In his bestselling book How Not to Die, physician Michael Greger described how his grandmother, diagnosed with advanced heart disease at 65, transformed her health and lived for many years after switching to a whole-food, plant-based diet.
It was a seminal event for Dr. Greger that inspired a career dedicated to promoting the impact of lifestyle behavior on health. As lifestyle medicine-certified clinicians practicing in a palliative medicine setting, we also view his family experience as a powerful example of the potential role for lifestyle medicine in the field of palliative care.
First, it is important to understand what palliative care is — and what it is isn’t. Palliative medicine is defined by the World Health Organization as “an approach that improves the quality of life of patients and their families who are facing problems associated with life-threatening illness.” A frequent misconception about palliative care is that it is synonymous with hospice care, which is administered only after curative efforts have ended. Palliative medicine is not reserved only for people near the end of life.
Lifestyle medicine is an evidence-based approach to prevent, treat and often reverse chronic diseases by replacing unhealthy lifestyle habits with healthy ones. Lifestyle medicine interventions focus on six pillars —a whole-food, plant-predominant eating pattern, regular physical activity, restorative sleep, stress management, avoidance of risky substances, and positive social connection.
Palliative medicine and lifestyle medicine have more in common than you might think. Both are growing, emphasize team-based care, focus on the whole person, are often practiced in combination with other medical treatments intended to prolong life and meet patients and their families where they are, with the ultimate goal of improving quality of life.
According to the CDC, 60 percent of Americans have at least one chronic disease and 40 percent have two or more. Much of conventional medicine is actually palliative in nature. We have a plethora of interventions at our fingertips, from pharmaceutical to interventional, but few of these actually address the root cause of chronic conditions, which, for the majority of patients, are lifestyle factors.
It is worth noting that many palliative patients have multiple comorbidities aside from the diagnosis for which we are being consulted. There is a growing body of evidence, starting with Dr. Dean Ornish’s ground-breaking study on comprehensive lifestyle changes and regression of coronary heart disease, that support lifestyle interventions as a means to treat, prevent and reverse many diseases such as obesity, diabetes, or heart disease.
When applied in a palliative care setting, therapeutic lifestyle interventions can empower patients to take a sense of control over their disease and life. For example, people with advanced-stage cancer who get regular physical exercise experience increased quality of life, fitness and strength, and less fatigue. Simply helping a patient eat less inflammatory foods and increase their energy level is a valuable step toward improving their quality of life.
Stress management is critical for a palliative care patient. Anxiety over a serious health diagnosis and frustration from navigating the health care system can cause chronic stress, which leads to chronic inflammation, a cornerstone of chronic illnesses. Cognitive impairment, insomnia, decreased bone density and muscle mass, and lower immunity are a few of the adverse effects that can easily lead to worse outcomes for an already fragile patient population.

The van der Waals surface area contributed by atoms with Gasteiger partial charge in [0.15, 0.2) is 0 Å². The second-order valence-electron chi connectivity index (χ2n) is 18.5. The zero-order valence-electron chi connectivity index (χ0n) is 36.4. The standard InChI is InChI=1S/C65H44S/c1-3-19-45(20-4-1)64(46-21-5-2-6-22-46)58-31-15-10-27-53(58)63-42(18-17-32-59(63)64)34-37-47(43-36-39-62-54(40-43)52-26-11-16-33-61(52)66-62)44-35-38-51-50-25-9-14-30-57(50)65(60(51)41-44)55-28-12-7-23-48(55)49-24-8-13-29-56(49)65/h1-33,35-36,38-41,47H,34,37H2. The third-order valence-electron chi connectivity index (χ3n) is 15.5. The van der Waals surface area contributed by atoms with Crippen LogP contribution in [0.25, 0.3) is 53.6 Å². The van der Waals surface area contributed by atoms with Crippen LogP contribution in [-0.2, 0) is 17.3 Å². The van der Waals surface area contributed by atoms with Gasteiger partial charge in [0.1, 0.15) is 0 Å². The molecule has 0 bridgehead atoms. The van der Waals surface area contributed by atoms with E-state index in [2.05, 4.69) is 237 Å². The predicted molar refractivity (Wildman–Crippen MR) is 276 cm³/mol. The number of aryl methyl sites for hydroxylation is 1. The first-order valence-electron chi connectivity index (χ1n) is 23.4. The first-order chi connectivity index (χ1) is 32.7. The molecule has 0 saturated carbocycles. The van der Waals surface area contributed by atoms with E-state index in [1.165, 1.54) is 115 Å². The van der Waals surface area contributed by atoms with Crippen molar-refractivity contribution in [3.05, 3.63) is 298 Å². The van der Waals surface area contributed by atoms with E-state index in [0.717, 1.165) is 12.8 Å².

Evidence suggests that relaxation techniques, like meditation and deep breathing, can affect the way we handle stress. Randomized controlled trials document the benefits of meditation in young breast cancer survivors, who reported improvements in depressive symptoms, stress, and fatigue.
To some, the idea of introducing lifestyle medicine to someone just diagnosed with a life-threatening illness may sound like a tough sell. We have found the opposite. Our patients and their loved ones hunger to know what they can do to relieve symptoms and improve chances for survival. For the most part, they can control what food they eat, what physical movements they choose, how they think about stress and pursue healthy relationships. But they need information, education, and coaching to help them make sustainable changes to their lifestyle. That’s why lifestyle medicine certification important.
To successfully integrate lifestyle medicine into palliative care, we also need to change our thinking. Many people consider advanced-stage cancer or end-stage heart failure to be life-threatening illnesses, but we need to make silent killers such as hypertension and diabetes just as deserving of critical intervention. Otherwise, those illnesses will eventually lead to end-stage diseases such as heart failure, strokes, or renal failure.
We must work harder to remove stigmas about palliative care. Even many clinicians mistakenly consider palliative care as signifying the “loss of hope” and will not refer patients to palliative care until the patient no longer functions well enough to make lifestyle behavior changes. Palliative care consultation should occur at the time of a life-threatening diagnosis, and we should be coaching them all along the spectrum of severity.
Lifestyle interventions won’t be for everyone. It won’t treat or reverse disease in every patient, as it did for Dr. Greger’s grandmother. But palliative clinicians who educate themselves to prescribe lifestyle medicine can empower patients with the ability to change behaviors that make themselves feel better and, hopefully, add years to their lives.
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